Remote IT Work Encourages New Agile Approach

By on

Click to learn more about author Cliff Berg.

Is remote work here to stay? We think so, at least for information technology (IT). That is because IT workers have shown that they are at least as productive remotely, perhaps more so.

Also, the advantages of going remote are just too compelling: Companies can now access a global workforce to find any talent they need, no longer constrained by where they are. And they do not need to maintain expensive offices.

High-speed internet and increasingly reliable video conferencing make being there in person less essential. And wall-sized displays are coming. Why run to another building or across town — or across the globe — to meet with a routine work colleague when you can see them life-size in your own room? This makes the “agile team room” obsolete.

A global team has a disadvantage, though, even with first-rate telecommunications: time zones. If a team is global, then while for some team members, it is 4 pm, for others, it might be 4 am, and so it is not practical to meet face-to-face much of the time. Thus, to reap the full benefits of being global, people need to learn how to work asynchronously. Gitlab, an all-remote company, has pronounced that we should embrace asynchronous communication.

Agilists will immediately feel that being asynchronous prevents quality communication. There is an agile principle that goes, “The most efficient and effective method of conveying information to and within a development team is face-to-face conversation.” That is not always true, however. It might be true for simple things, like “Hey Lauren, what is the data type of the customer ID field?” but it is not true for complex things such as, “Let’s figure out how we want our new product to work.” For that, one needs a mix of discussion, writing (and reading), sketching on a whiteboard, private thinking, more discussion and sketching, more private thinking, more writing (and more reading), and so on — over time.

Collaboration about a complex topic is not an event. It is not a meeting. It is a series of interactions, occurring through multiple formats and modes over time. This is why the Agile 2 movement emphasizes all modes of collaboration (talking, writing, reading, drawing, and thinking), as well as the need to focus — in other words, think deeply — and also have deep conversations in a very small group and one-on-one.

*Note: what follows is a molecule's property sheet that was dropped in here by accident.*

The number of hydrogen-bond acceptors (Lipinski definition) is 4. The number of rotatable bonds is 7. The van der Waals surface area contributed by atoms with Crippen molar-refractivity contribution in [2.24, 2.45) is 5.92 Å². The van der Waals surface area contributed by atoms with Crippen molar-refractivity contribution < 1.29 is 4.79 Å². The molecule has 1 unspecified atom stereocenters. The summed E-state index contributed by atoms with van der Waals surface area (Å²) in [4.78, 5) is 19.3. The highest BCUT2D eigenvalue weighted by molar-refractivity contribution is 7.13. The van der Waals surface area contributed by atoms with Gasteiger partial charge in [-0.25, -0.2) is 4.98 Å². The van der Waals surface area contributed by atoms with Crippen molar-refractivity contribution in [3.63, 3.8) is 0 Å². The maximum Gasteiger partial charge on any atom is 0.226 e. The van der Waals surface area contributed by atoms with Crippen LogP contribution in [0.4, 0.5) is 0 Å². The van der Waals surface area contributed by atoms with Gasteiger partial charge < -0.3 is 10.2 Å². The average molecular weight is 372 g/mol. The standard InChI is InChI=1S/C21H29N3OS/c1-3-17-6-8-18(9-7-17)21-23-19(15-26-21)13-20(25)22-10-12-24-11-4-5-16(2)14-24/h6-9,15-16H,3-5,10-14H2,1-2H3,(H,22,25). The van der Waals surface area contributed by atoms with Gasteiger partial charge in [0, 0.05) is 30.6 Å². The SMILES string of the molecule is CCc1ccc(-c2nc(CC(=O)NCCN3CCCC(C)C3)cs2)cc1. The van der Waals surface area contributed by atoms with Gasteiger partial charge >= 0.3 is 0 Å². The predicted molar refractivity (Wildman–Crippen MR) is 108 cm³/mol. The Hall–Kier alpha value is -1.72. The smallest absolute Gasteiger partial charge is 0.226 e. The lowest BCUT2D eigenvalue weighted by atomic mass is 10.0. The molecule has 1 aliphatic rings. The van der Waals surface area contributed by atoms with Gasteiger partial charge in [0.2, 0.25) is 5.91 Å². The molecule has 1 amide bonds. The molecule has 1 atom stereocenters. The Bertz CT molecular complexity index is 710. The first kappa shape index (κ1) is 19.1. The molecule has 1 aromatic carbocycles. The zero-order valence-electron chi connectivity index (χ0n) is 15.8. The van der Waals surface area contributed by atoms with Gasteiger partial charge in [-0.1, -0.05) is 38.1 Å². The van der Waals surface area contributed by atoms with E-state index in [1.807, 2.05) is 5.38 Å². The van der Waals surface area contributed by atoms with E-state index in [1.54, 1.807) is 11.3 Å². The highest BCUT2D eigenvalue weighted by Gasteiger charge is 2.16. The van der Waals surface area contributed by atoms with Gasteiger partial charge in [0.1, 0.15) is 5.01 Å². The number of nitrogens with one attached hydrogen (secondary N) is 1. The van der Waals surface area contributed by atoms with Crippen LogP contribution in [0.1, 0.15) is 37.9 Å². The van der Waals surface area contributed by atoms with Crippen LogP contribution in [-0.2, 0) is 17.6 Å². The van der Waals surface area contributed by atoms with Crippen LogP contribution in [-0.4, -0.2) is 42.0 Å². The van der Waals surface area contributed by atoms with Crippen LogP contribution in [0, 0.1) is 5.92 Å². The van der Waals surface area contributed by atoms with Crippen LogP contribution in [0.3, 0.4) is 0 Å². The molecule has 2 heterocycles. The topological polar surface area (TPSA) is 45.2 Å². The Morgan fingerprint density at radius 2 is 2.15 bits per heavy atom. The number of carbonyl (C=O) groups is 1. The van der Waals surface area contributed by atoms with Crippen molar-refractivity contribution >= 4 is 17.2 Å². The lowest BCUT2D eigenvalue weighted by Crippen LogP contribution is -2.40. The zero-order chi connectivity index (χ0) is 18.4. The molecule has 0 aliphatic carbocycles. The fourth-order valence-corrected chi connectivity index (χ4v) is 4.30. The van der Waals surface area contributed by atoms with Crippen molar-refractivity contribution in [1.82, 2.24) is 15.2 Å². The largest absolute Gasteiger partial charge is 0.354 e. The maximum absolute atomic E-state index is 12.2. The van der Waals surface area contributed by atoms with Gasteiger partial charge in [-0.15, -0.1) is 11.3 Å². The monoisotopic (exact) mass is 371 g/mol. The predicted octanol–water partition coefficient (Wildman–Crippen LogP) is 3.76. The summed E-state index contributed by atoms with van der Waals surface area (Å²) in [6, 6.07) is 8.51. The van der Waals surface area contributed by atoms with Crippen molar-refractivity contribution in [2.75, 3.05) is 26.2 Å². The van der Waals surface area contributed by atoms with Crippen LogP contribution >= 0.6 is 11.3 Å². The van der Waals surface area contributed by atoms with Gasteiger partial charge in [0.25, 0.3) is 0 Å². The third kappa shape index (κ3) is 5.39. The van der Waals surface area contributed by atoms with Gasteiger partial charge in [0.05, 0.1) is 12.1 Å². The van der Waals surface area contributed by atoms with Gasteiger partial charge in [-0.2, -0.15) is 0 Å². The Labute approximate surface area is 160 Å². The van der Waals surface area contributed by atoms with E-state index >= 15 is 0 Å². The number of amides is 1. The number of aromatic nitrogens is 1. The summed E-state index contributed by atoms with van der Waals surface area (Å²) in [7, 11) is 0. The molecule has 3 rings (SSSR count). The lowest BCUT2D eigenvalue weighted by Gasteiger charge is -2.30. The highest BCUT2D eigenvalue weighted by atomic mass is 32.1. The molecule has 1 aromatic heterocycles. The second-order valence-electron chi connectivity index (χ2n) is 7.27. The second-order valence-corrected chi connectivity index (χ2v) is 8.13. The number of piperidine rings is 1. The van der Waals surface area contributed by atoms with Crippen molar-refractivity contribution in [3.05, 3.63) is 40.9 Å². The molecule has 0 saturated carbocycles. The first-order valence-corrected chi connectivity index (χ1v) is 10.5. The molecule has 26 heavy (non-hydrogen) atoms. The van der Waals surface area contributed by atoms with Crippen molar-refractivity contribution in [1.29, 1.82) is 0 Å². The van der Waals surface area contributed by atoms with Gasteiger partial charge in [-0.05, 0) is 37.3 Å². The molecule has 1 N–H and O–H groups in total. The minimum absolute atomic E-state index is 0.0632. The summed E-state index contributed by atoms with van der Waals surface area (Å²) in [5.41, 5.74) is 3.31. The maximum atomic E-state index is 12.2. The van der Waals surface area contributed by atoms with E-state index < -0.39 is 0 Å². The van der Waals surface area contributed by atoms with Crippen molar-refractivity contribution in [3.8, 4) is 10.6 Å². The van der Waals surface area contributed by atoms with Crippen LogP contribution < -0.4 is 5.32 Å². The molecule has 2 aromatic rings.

To be clear, real-time face-to-face communication — either in-person or remote — can be very beneficial for brainstorming activities. A product manager, technical lead, and designer often benefit from real-time brainstorming and collaboration about customers and product features. Being in the same room is arguably ideal for brainstorming but can effectively be replaced by working together companionably while all in a video conference room (Zoom, WebEx, etc.) if the trio are located within a few time zones of one another. Sharing product mockup wireframes sometimes even works better if everyone is looking at their own screen.

On the technical side of product development, brainstorming is a pretty small percent of the technical work. Most people’s time is spent “heads down” at their own computer. When they do need to talk face-to-face, there is videoconferencing. And if one pairs a tablet with the wall display, one can even draw on the screen for all to see — a virtual whiteboard. The advice then is that the team members be within a few time zones of each other so that they can talk remotely when they need to.

Working remotely is different, however. Ian Tien, CEO and co-founder of Mattermost, also a remote company, has observed that for remote teams, writing skills become more important. Just as Jeff Bezos realized that discussions in his organization had become dumbed down and that the only way to bring them back to a deep level was to get people to write down their ideas, remote workers will have to get accustomed to writing again: writing clearly and concisely, because if it is concise and clear, people will read it and read all of it, rather than thinking “I don’t understand” and giving up.